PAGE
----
do you know what the rad power type of controller is called? and where can i get this type of kit? would like to see a review of this one? thanks!

    Reply
  • I decided to purchase the BAFANG BBSO2B 48V-750watt, I’m going with the 48v-17.5ah battery. Can you recommend where to buy one and which model/manufacture. I’m in Toronto and thinking Amazon has the best deal but not sure it quality.

    Reply
  • Hallo Tony,

    Fantastische site met veel informatie.
    Ik heb net een tweedehands MTB Trek Roscoe 8 met 27,5+ banden gekocht.
    En ik wil de Trek elektrisch maken met Tongsheng TSDZ 2 middenmotor.
    Maar de motor past niet doordat de chainstays te snel te breed uitlopen. Daardoor kan ik de trapas van de Tongsheng niet ver genoeg doorsteken. Ik hou geen schroefdraad over aan de linkerkant.
    Is hier een oplossing voor te bedenken?
    Je kunt bijv. spacers toepassen, maar dan is de trapas waarschijnlijk niet lang genoeg.
    Graag jouw visie.

    Groet, Rob

    Reply
    • Hallo Rob,

      Helaas is de Trek Roscoe 8 niet echt geschikt vanwege de boost achternaafafstand in combinatie met de 73 mm trapasbehuizing. Als je de motor al hebt, kun je een trapasverlenger (83 mm-100 mm) aanschaffen. EcoCycles heeft hier meer informatie over. Je zou aan beide zijden afstandhouders nodig hebben, maar het eindproduct zou een zeer brede q-factor hebben. Ik hoop dat dit helpt.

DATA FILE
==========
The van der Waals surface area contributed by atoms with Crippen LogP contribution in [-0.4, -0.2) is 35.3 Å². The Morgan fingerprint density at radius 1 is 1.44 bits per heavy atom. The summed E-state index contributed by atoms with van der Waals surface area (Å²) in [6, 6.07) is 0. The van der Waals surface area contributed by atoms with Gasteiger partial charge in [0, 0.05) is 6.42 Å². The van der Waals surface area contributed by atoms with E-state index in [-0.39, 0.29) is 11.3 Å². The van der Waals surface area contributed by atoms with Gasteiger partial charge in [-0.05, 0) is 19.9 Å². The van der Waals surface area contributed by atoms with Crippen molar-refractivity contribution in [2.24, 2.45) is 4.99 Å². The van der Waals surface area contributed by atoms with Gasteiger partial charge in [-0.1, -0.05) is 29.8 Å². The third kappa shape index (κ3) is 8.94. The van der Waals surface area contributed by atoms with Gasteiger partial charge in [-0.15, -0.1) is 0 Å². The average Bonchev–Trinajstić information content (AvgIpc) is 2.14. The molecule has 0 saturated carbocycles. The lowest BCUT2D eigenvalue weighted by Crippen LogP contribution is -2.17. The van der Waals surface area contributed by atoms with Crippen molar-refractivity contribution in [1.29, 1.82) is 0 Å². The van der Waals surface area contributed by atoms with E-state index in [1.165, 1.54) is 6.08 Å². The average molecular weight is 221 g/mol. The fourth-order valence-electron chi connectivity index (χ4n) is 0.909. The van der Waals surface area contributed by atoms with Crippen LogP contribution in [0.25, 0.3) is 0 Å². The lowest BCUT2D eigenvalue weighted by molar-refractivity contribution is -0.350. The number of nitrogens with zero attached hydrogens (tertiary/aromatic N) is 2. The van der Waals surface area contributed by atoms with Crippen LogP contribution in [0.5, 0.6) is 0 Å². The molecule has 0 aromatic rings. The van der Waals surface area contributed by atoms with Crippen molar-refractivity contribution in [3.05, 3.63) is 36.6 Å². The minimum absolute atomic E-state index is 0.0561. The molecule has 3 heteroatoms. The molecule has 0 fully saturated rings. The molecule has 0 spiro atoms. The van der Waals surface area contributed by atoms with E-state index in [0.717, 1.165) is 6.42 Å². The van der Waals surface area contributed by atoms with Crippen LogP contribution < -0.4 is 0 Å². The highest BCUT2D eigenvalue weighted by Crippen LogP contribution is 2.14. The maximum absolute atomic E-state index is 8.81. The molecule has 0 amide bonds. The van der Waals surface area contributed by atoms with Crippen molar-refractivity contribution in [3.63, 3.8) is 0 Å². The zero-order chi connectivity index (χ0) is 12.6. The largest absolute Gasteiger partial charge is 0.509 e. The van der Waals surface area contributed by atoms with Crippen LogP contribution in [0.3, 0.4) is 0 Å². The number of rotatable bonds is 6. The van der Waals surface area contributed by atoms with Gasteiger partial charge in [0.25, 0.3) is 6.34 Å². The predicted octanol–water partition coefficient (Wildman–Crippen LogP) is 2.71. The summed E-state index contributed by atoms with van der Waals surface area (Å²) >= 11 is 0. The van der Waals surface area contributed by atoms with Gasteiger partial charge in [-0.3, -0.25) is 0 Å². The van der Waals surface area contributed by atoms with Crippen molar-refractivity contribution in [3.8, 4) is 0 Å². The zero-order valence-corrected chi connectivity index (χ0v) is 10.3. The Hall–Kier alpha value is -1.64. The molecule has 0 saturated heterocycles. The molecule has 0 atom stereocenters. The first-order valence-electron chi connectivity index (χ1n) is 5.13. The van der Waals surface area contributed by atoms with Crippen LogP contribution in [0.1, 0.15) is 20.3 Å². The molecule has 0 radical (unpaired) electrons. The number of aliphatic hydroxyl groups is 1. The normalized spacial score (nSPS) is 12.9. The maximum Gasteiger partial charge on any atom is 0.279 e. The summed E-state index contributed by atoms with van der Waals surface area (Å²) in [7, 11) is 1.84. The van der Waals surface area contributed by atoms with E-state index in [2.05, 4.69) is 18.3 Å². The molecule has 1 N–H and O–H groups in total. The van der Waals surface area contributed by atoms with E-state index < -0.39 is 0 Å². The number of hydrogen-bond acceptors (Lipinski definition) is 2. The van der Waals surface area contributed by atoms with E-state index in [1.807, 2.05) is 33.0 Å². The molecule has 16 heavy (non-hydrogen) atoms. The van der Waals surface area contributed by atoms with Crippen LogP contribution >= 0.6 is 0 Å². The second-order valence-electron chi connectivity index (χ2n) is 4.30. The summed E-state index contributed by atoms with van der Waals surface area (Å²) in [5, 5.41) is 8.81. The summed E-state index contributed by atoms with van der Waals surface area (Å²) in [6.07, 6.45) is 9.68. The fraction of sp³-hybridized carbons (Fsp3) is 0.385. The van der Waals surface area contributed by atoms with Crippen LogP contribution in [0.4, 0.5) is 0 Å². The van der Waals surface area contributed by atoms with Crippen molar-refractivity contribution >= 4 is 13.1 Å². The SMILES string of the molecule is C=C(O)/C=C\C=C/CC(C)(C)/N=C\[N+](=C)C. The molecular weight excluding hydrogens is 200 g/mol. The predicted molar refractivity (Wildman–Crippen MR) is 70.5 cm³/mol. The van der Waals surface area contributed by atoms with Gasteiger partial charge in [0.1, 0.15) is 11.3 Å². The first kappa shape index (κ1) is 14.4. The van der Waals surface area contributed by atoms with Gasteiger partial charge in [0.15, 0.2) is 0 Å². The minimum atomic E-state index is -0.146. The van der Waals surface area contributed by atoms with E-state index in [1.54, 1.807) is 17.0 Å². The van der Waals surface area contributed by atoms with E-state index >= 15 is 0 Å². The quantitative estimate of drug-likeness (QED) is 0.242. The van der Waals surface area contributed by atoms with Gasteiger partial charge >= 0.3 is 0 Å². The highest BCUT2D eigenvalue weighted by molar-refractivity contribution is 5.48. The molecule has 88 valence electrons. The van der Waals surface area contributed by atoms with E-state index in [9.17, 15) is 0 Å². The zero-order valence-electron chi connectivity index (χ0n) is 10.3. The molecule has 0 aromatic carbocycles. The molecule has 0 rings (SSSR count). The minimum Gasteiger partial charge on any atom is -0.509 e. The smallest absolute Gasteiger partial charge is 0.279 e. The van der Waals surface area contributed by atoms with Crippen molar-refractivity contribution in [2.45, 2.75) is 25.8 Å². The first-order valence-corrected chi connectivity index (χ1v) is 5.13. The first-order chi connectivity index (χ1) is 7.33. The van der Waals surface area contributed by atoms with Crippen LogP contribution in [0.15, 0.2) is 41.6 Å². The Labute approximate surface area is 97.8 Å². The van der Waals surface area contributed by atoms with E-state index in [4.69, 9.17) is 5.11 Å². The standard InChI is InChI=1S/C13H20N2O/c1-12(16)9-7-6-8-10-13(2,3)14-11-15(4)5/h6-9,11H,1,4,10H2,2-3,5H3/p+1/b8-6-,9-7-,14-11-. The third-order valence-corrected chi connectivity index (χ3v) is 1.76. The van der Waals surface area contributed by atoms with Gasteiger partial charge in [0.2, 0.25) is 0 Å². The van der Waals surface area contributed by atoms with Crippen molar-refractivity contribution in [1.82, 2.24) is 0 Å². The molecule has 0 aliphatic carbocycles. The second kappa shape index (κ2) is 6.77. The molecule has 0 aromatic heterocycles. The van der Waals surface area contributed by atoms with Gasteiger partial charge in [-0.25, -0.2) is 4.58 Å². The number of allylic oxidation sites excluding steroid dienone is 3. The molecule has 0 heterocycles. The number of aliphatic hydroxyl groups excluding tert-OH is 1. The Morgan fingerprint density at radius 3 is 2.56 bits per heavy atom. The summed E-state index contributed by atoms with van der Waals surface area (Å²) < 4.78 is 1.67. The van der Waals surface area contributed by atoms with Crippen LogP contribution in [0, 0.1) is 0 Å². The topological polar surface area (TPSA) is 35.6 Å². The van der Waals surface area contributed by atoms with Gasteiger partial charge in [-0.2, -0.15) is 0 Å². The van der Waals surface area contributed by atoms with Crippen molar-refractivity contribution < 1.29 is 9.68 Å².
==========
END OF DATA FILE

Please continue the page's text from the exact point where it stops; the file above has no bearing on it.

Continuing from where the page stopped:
Groeten,
      Tony

      Reply
      • Hallo,
        Bedankt voor je reactie.
        De Trek Roscoe (2021) heb ik een week bij een particulier tweedehands gekocht. De motor heb ik niet gekocht, maar wel gepast op de Trek. En dat lukte niet. Vandaar mijn vraag aan jou of er een oplossing voor is.
        Inderdaad wordt de Q-factor een dingetje. Ik weet nog niet wat ik ga doen.
        Inruilen voor een E-bike bij mijn LBS?
        Even denkpauze nemen.
        Groet, Rob

        Reply
        • En past een Bafang middenmotor wel op de Trek Roscoe 8 (27,5 +)?

          Reply
          • De Trek Roscoe 8 maakt gebruik van een SRAM Powerspline trapas met schroefdraad, zodat de motor past. Het enige probleem dat ik kan zien, is de 141 mm boost achternaafafstand – hierdoor kan de liggende achtervork de motorbehuizing hinderen. Je hebt geen ruimte voor spacers op de 68 mm-73 mm-versie en de 100 mm BB-versie zal een zeer brede q-factor maken.

        • Hallo Tony,
          Past een Bafang middenmotor op de Trek Roscoe 8 (27,5+)?
          En zo ja, moet ik aanpassingen doen, zoals spacers of trapasverlengers?
          Graag jouw visie?
          Groet, Rob

          Reply
          • Hallo Rob,
            Zie mijn reactie hieronder. De Bafang past, maar heeft een bredere as nodig – de volgende maat groter is 100 mm. Dit zou passen, maar spacers zijn vereist en het zal de q-factor naar mijn mening te breed maken. Bovendien zult u waarschijnlijk problemen hebben met het draaien van de motor in het trapashuis. Een ander probleem zal zijn dat de kettinglijn goed af zal zijn en het zal de schakelkwaliteit zodanig in gevaar brengen dat je niet het volledige versnellingsbereik aan de achterkant kunt gebruiken. Ik zou een fiets aanraden met een non-boost naaf.